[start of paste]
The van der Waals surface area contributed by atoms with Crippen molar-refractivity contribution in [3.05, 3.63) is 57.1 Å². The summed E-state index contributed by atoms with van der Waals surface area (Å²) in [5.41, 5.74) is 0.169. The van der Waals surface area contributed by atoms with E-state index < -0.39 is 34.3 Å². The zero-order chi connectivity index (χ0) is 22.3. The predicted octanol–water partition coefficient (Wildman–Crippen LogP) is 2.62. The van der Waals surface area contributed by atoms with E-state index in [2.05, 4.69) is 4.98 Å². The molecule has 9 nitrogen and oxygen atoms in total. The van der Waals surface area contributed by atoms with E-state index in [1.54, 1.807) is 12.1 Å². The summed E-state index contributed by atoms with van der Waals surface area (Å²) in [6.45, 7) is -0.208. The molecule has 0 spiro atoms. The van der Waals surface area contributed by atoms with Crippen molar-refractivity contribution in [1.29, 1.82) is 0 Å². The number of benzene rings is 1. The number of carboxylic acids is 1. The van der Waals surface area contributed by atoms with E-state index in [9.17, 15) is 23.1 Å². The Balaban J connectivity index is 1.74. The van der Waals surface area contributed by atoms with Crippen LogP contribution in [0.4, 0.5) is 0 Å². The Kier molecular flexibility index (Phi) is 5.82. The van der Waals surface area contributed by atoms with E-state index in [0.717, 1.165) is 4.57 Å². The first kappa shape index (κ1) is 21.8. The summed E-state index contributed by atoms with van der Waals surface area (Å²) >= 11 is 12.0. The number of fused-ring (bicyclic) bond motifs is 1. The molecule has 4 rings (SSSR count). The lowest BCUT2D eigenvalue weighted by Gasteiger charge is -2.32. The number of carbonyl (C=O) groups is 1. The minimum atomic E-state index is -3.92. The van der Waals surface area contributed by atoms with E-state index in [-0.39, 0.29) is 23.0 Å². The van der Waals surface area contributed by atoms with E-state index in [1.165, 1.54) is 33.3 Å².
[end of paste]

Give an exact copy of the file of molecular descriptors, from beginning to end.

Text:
The van der Waals surface area contributed by atoms with Crippen molar-refractivity contribution in [3.05, 3.63) is 57.1 Å². The summed E-state index contributed by atoms with van der Waals surface area (Å²) in [5.41, 5.74) is 0.169. The van der Waals surface area contributed by atoms with E-state index < -0.39 is 34.3 Å². The zero-order chi connectivity index (χ0) is 22.3. The predicted octanol–water partition coefficient (Wildman–Crippen LogP) is 2.62. The van der Waals surface area contributed by atoms with E-state index in [2.05, 4.69) is 4.98 Å². The molecule has 9 nitrogen and oxygen atoms in total. The van der Waals surface area contributed by atoms with E-state index in [1.54, 1.807) is 12.1 Å². The summed E-state index contributed by atoms with van der Waals surface area (Å²) in [6.45, 7) is -0.208. The molecule has 0 spiro atoms. The van der Waals surface area contributed by atoms with Crippen molar-refractivity contribution in [1.29, 1.82) is 0 Å². The number of benzene rings is 1. The number of carboxylic acids is 1. The van der Waals surface area contributed by atoms with E-state index in [9.17, 15) is 23.1 Å². The Balaban J connectivity index is 1.74. The van der Waals surface area contributed by atoms with Crippen LogP contribution in [0.4, 0.5) is 0 Å². The Kier molecular flexibility index (Phi) is 5.82. The van der Waals surface area contributed by atoms with E-state index in [0.717, 1.165) is 4.57 Å². The first kappa shape index (κ1) is 21.8. The summed E-state index contributed by atoms with van der Waals surface area (Å²) >= 11 is 12.0. The number of fused-ring (bicyclic) bond motifs is 1. The molecule has 4 rings (SSSR count). The lowest BCUT2D eigenvalue weighted by Gasteiger charge is -2.32. The number of carbonyl (C=O) groups is 1. The minimum atomic E-state index is -3.92. The van der Waals surface area contributed by atoms with E-state index in [-0.39, 0.29) is 23.0 Å². The van der Waals surface area contributed by atoms with E-state index in [1.165, 1.54) is 33.3 Å².